Breast cancer is the second-most common cancer among women, and 1 in 8 American women will be diagnosed with breast cancer in her lifetime.
Although breast cancer can’t be prevented, there’s a lot you can do to protect your health and lower your risk. Identifying cancerous changes as early as possible gives you more treatment options. In fact, breast cancer has a five-year survival rate of 99% when it’s localized and detected early.
The best proactive care includes regular well-woman exams and mammograms as you get older. Along with professional care, breast self-examination is an easy way to familiarize yourself with your breasts, so you can identify any changes early on.
At OB-GYN Associates of Marietta, our team works with women of all ages to promote their best health. We believe proactive care starts at home, and we’re here to teach you how to conduct breast self-exams.
How to do a breast self-exam
No one knows your body better than you do. Breast self-exams are a simple, proactive way to stay in touch with your body and your breasts.
Conducting a self-exam takes just a few minutes, and making them part of your routine can help you identify any changes in your breasts earlier rather than later. Here’s how to do it.
1. Look for changes
Start by standing in front of a mirror for a visual exam. Hold your arms at your sides, then lift them above your head. As you move, look for changes in the shape of your breasts. These changes may include dimpling, puckering, or swelling.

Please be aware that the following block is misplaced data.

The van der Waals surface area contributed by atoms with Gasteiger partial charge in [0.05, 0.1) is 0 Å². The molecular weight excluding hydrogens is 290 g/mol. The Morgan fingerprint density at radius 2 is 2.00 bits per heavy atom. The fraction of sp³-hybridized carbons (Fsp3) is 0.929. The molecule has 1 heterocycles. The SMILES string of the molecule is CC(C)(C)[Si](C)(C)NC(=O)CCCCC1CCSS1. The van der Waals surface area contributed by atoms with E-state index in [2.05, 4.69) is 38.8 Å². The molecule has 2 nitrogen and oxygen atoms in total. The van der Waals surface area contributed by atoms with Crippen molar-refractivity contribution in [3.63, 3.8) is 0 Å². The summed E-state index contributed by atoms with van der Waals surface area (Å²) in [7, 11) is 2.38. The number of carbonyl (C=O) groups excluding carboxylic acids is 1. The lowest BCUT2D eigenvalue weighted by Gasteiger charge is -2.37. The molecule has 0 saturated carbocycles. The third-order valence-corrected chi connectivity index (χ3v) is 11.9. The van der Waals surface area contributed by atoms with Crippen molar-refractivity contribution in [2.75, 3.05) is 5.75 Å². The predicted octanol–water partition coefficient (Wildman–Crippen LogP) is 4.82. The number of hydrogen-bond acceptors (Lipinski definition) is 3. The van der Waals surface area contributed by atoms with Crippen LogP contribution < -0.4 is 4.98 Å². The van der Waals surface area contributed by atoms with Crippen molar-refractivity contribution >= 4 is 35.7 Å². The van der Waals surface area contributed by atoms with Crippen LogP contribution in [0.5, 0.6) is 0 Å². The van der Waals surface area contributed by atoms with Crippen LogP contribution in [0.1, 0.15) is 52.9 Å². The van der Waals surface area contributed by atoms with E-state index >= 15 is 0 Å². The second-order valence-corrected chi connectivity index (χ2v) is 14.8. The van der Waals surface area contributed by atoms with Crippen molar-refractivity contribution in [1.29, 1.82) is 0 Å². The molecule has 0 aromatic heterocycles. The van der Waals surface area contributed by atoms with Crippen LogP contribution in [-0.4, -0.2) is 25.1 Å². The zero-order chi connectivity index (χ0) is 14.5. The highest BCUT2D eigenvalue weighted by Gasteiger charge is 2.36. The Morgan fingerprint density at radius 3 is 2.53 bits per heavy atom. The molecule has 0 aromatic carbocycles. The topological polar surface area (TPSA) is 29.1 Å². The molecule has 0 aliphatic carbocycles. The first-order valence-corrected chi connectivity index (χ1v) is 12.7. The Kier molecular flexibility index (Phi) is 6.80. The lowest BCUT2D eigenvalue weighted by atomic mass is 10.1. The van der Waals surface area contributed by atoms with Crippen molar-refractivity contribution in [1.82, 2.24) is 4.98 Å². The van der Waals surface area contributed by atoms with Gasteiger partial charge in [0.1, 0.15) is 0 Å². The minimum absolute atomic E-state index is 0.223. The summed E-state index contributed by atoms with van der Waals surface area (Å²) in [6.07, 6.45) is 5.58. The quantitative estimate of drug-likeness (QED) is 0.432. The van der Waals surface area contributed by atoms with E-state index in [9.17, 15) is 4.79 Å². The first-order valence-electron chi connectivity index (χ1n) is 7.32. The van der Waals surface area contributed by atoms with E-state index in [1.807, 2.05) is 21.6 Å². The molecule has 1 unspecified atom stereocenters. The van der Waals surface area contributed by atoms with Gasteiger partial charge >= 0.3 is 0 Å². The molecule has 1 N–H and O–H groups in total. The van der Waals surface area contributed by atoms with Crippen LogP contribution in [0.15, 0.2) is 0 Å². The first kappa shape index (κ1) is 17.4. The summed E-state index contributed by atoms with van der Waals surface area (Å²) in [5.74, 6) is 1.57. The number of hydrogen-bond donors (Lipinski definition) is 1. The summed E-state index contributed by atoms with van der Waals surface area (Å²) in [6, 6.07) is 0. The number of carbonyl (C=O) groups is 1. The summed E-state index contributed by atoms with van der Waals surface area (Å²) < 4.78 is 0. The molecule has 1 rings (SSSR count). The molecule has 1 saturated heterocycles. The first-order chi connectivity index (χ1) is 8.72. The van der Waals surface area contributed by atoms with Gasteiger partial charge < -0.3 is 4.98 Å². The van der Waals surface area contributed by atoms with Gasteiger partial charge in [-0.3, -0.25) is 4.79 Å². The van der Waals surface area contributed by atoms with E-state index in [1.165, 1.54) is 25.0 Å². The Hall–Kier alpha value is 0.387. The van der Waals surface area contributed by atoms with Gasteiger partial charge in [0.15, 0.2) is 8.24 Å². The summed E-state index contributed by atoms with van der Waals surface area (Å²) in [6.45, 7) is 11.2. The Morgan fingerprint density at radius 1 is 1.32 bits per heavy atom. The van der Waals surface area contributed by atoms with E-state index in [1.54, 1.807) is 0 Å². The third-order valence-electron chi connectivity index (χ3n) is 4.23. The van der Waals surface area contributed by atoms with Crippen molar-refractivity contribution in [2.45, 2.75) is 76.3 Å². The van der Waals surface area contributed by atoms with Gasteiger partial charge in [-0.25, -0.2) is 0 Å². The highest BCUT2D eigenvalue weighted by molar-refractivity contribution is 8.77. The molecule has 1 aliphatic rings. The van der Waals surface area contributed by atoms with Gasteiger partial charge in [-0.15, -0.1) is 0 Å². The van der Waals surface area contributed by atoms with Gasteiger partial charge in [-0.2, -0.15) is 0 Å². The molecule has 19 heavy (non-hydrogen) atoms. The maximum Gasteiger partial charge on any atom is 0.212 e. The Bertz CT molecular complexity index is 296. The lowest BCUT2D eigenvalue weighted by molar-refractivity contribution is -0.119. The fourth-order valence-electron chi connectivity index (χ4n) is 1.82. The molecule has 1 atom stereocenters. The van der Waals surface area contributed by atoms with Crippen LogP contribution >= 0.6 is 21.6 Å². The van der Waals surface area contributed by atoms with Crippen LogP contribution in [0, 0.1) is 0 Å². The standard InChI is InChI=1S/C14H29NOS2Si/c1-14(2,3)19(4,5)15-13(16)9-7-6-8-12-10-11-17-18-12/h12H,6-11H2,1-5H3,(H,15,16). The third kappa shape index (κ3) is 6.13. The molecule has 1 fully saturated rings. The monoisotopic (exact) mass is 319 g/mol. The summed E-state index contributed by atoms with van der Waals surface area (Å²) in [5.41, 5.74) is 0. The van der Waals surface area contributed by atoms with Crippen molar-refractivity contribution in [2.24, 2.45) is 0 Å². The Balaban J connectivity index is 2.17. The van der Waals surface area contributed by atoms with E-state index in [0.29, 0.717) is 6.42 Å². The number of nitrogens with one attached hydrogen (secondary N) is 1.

2. Feel for changes
Remain standing and lift one arm above your head. Using the pads of your fingers, gently feel your breast and armpit for changes. Changes in feel can include lumps, areas of thickened tissue, or hard knots. Lower your arm and repeat on the other side.
Finally, lie down on your back. Lift one arm above your head and feel your breast and armpit again. Feel for changes in tissue, and check your nipple for unusual lumps or discharge. Repeat on the other side.
When to do breast self-exams
All adult women should conduct breast self-exams monthly, according to the National Breast Cancer Foundation. Prioritize setting aside a few minutes once a month to do a self-exam, and it could save your life.
Remember to look for things like lumps, pain, or changes in the way your breasts look and feel. If you notice changes or there’s anything you’re unsure about, schedule a professional breast exam.
Our team provides breast exams, and we can help you identify the right next steps to take.
Scheduling medical breast exams
Breast self-exams aren’t a substitute for routine medical care. Even if you don’t notice unusual changes during your self-exams, you should get annual well-woman exams to protect your health.
Your well-woman exam includes a medical breast exam. Beginning around age 40, ask our team about getting annual mammograms. Mammograms are breast X-rays to detect tumors, and they’re an important preventive screening for all women as they age.
Do you want to learn more about breast self-exams and ways to protect yourself against breast cancer? We’re here to help. Call our offices in Marietta or Woodstock, Georgia, to set up a consultation today.